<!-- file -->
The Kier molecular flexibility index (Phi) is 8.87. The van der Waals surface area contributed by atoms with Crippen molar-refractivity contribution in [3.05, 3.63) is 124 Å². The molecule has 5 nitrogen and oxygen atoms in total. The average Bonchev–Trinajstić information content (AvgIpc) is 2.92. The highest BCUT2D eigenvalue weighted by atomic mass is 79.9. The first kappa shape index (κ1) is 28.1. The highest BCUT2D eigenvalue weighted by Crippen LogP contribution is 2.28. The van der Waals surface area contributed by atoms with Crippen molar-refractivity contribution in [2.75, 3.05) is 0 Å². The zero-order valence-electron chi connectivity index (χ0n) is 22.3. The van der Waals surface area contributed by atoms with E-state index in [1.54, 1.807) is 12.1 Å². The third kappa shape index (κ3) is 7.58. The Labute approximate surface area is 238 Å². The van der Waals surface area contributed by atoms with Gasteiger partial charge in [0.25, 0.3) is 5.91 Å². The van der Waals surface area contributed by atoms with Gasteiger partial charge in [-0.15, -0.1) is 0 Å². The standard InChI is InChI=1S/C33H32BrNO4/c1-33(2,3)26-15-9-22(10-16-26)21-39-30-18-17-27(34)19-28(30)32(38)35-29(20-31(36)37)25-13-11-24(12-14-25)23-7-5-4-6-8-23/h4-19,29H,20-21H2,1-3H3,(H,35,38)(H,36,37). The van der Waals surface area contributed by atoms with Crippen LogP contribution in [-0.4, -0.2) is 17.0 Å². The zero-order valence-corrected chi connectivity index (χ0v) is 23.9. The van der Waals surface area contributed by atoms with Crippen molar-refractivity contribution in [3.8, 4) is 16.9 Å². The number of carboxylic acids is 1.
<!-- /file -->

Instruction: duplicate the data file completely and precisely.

The Kier molecular flexibility index (Phi) is 8.87. The van der Waals surface area contributed by atoms with Crippen molar-refractivity contribution in [3.05, 3.63) is 124 Å². The molecule has 5 nitrogen and oxygen atoms in total. The average Bonchev–Trinajstić information content (AvgIpc) is 2.92. The highest BCUT2D eigenvalue weighted by atomic mass is 79.9. The first kappa shape index (κ1) is 28.1. The highest BCUT2D eigenvalue weighted by Crippen LogP contribution is 2.28. The van der Waals surface area contributed by atoms with Crippen molar-refractivity contribution in [2.75, 3.05) is 0 Å². The zero-order valence-electron chi connectivity index (χ0n) is 22.3. The van der Waals surface area contributed by atoms with E-state index in [1.54, 1.807) is 12.1 Å². The third kappa shape index (κ3) is 7.58. The Labute approximate surface area is 238 Å². The van der Waals surface area contributed by atoms with Gasteiger partial charge in [0.25, 0.3) is 5.91 Å². The van der Waals surface area contributed by atoms with Gasteiger partial charge in [-0.15, -0.1) is 0 Å². The standard InChI is InChI=1S/C33H32BrNO4/c1-33(2,3)26-15-9-22(10-16-26)21-39-30-18-17-27(34)19-28(30)32(38)35-29(20-31(36)37)25-13-11-24(12-14-25)23-7-5-4-6-8-23/h4-19,29H,20-21H2,1-3H3,(H,35,38)(H,36,37). The van der Waals surface area contributed by atoms with Crippen LogP contribution in [-0.4, -0.2) is 17.0 Å². The zero-order valence-corrected chi connectivity index (χ0v) is 23.9. The van der Waals surface area contributed by atoms with Crippen molar-refractivity contribution in [3.8, 4) is 16.9 Å². The number of carboxylic acids is 1.